Two weeks after an oil spill off Refugio State Beach, the state Senate on Wednesday approved legislation that would ban new offshore oil drilling from a nearby area in the Santa Barbara Channel known as Tranquillon Ridge.
Sen. Hannah-Beth Jackson (D-Santa Barbara) said the targeted area is designated as a Marine Protected Area so the state should not risk oil spills by allowing drilling.
However, because of the way the 1994 marine sanctuary law is written, state waters off Vandenberg Air Force Base are the only ones on California’s entire coastline that could be targeted for new oil production.
“One of the reasons that we should be weaning ourselves off oil is we know as long as you drill there will be spills,” Jackson said. She added it does not stop production on the 30-some existing oil rigs off the California coast. “It just says we are done with developing new oil.”
State Sen. Jeff Stone (R-Murrieta) opposed the bill, saying it will cost the state millions of dollars in potential revenue as well as new oil industry jobs. “This bill, I think, sends the wrong message about oil and gas production in our state,” he said. While he said green energy should be pursued, “Oil and gas are still an important part of the equation” for meeting the state’s energy needs.
The party line vote to approve SB 788 and send it to the Assembly for consideration was 21-13.
The legislation was introduced before a May 19 leak from an oil pipeline that released 101,000 gallons of crude at Refugio State Beach, including 21,000 gallons that flowed into the Pacific Ocean.
However, Jackson and Sen, Mike McGuire (D-San Rafael), the bill’s co-author, cited the recent spill as evidence of the vulnerability of oil operations in environmentally sensitive areas.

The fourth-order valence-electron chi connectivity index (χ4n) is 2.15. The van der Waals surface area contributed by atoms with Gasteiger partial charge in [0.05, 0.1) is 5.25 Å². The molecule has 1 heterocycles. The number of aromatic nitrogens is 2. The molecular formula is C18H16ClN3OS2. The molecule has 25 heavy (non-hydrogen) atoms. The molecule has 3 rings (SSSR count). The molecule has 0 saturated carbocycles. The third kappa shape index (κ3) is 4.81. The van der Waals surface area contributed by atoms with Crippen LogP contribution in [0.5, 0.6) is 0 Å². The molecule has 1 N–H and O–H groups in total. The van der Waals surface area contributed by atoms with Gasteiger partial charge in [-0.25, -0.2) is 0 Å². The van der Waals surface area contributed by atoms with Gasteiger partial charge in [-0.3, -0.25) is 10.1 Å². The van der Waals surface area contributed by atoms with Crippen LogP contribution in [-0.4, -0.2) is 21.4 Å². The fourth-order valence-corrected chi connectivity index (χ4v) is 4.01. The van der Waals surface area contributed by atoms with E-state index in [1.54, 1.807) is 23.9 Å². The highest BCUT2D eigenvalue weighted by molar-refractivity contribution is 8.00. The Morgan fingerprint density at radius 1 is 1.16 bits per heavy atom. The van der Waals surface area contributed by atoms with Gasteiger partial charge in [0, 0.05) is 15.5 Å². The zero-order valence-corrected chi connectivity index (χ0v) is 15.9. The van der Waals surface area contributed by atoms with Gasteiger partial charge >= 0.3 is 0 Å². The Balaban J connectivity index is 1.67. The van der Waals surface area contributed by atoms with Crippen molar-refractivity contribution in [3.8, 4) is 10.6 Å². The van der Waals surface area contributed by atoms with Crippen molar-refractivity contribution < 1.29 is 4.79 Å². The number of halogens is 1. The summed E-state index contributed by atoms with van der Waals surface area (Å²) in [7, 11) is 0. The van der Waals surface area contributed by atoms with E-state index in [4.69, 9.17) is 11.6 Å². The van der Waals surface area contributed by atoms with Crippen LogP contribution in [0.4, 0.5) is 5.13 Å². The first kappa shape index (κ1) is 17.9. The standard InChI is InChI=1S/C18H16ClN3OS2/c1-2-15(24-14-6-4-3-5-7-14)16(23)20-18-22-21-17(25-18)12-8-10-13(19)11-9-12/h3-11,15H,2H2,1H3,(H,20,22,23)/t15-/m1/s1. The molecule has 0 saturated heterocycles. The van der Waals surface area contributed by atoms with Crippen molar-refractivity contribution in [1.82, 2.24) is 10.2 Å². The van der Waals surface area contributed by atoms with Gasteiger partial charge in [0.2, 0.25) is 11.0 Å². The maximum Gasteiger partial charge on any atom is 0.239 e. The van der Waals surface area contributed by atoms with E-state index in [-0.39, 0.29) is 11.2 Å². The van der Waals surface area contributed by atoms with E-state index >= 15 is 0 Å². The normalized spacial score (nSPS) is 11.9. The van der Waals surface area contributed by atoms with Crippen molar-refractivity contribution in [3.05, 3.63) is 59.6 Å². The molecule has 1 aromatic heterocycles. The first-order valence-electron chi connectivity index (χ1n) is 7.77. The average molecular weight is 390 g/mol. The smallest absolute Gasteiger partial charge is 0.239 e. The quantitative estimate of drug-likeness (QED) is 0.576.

“I’m not particularly proud of having to stand here having to talk about another oil spill off the great California coast,” Jackson said.
The bill is opposed by oil industry groups including the Western States Petroleum Assn., which told lawmakers in a letter that existing law requires tough environmental review and regulation of any new oil drilling.
“SB 788 would only prohibit the state from capturing oil and gas resources that otherwise will continue to be drained by adjacent wells outside of the state’s purview,” the group wrote.
A similar bill introduced last year by Jackson died on the Assembly floor where, amid heavy lobbying by the oil industry, it fell far short of the votes needed for passage.
The State Lands Commission has not approved new oil and gas leases since the January 1969 oil spill in Santa Barbara where a well blowout from one of the federal platforms resulted in a spill of up to 100,000 barrels of crude oil, state officials say.